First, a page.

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October 2007 Issue

Timothy Broderick, MD, (right) floats above a patient mannequin while riding in NASA’s “Vomit Comet.”
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'Wild Ride' Helps UC Surgeon Test New Surgical Robot

By Amanda Harper
Published October 2007

In his quest to provide expert care to patients in remote places, UC surgeon Timothy Broderick, MD, spent four days in an airplane doing a kind of “weightless ballet” to test surgical robotic technologies that may eventually be used to treat injured soldiers during transport, or even sick astronauts in space.  

This wasn’t the first time Broderick has flown on what has been dubbed the “vomit comet,”
a DC-9 plane that the National Aeronautics and Space Administration (NASA) uses to simulate a microgravity environment similar to space.

Parabolic flight—which involves climbing and diving flight patterns similar to a math bell curve—simulates microgravity by “free-falling” within Earth’s normal gravitational field. As the plane falls toward Earth, the passengers and equipment float inside it in simulated “zero G.”

The topsy-turvy patterns flown by the DC-9 during this research experiment provide brief periods of simulated weightlessness that is similar to what astronauts experience during space flight.  

For this five-day research experiment, Broderick’s team at UC’s Advanced Center for Telemedicine and Surgical Innovation (ACTSI) partnered with NASA, the U.S. military and SRI International to further develop and test a smaller, lighter surgical robot known as the M7.

ACTSI is a research collaboration between UC’s surgery department, the U.S. Army and other federal agencies aimed at developing and testing telemedicine and other innovative surgical technologies to improve care for injured soldiers—and someday, civilians.

In April 2006 and 2007, Broderick traveled undersea during NASA’s Extreme Environment Mission Operations (NEEMO) 9 and 12 to test space medicine concepts in an effort to better understand—and overcome—the challenges of performing surgery in space and other extreme environments.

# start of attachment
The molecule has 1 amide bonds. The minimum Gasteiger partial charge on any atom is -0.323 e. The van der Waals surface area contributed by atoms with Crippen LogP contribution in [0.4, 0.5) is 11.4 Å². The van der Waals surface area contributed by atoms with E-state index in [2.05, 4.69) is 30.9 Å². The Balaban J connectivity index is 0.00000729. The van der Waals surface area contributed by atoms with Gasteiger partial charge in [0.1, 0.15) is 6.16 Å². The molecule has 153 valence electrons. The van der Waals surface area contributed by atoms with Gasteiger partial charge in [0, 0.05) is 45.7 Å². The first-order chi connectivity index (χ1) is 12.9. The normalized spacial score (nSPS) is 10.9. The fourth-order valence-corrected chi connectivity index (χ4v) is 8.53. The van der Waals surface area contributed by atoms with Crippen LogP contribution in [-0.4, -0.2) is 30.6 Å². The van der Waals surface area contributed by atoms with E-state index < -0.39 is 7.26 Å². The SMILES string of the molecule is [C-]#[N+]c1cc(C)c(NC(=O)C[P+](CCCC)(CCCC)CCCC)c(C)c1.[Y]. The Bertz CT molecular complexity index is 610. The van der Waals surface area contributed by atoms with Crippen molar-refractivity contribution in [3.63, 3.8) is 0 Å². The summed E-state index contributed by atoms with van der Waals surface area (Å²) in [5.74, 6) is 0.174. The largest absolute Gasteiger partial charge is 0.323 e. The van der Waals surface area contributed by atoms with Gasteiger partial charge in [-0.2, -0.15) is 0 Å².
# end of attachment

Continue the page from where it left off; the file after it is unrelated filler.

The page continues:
A major challenge encountered in telesurgery is communication delays between the operating surgeon in one location and the simulated patient in another.

“We found that a surgeon on Earth could operate on an injured astronaut on the moon. However, to be truly useful, the robot on the moon will have to help the surgeon with some aspects of the operation—much like an autopilot helps a pilot fly an airplane,” explains Broderick, associate professor of surgery and biomedical engineering and director of ACTSI.

“NEEMO 9 made it apparent that we needed a surgical ‘robot’ with some autonomy—so we added that component during NEEMO 12,” he adds. “But we still need a robot that can be used in flight, whether it’s in space or critical care air transport.”

For this project, Broderick’s team upgraded the robot so it was smaller, lighter and more modern—in particular, the console where the surgeon sits is much more portable and includes the latest high-definition monitors and haptic controllers.

“Even more exciting is that we modified the robot to compensate for changes in acceleration that medical providers often experience when caring for patients outside a hospital,” he says.

Preflight testing involved setting up the robot in the back of a van while the driver challenged the surgeon with sharp turns, sudden stops, speed bumps and potholes.

“Imagine you’re a passenger in a car trying to drink coffee. The car runs over a pothole and you spill coffee all over yourself,” explains Broderick.

“Now imagine if that object you’re holding is a scalpel and you’re operating on a patient. The robot helps remove these ‘bumps’ and lets you operate better.”

The research, which took place in Houston Sept. 24–28, included about eight people per trip—flight surgeons, astronauts and UC researchers.

During each flight, Broderick and the rest of the team cut and sutured simulated tissue using the robot. Each flight lasted about two hours and included about 25 seconds of simulated weightlessness.

“The key is to create useful technology that’s robust enough that it will not break down during extreme changes in G-forces, but small and light enough to be practical in small places like the back of an ambulance, a military transport plane or a spaceship destined for Mars,” says Broderick.

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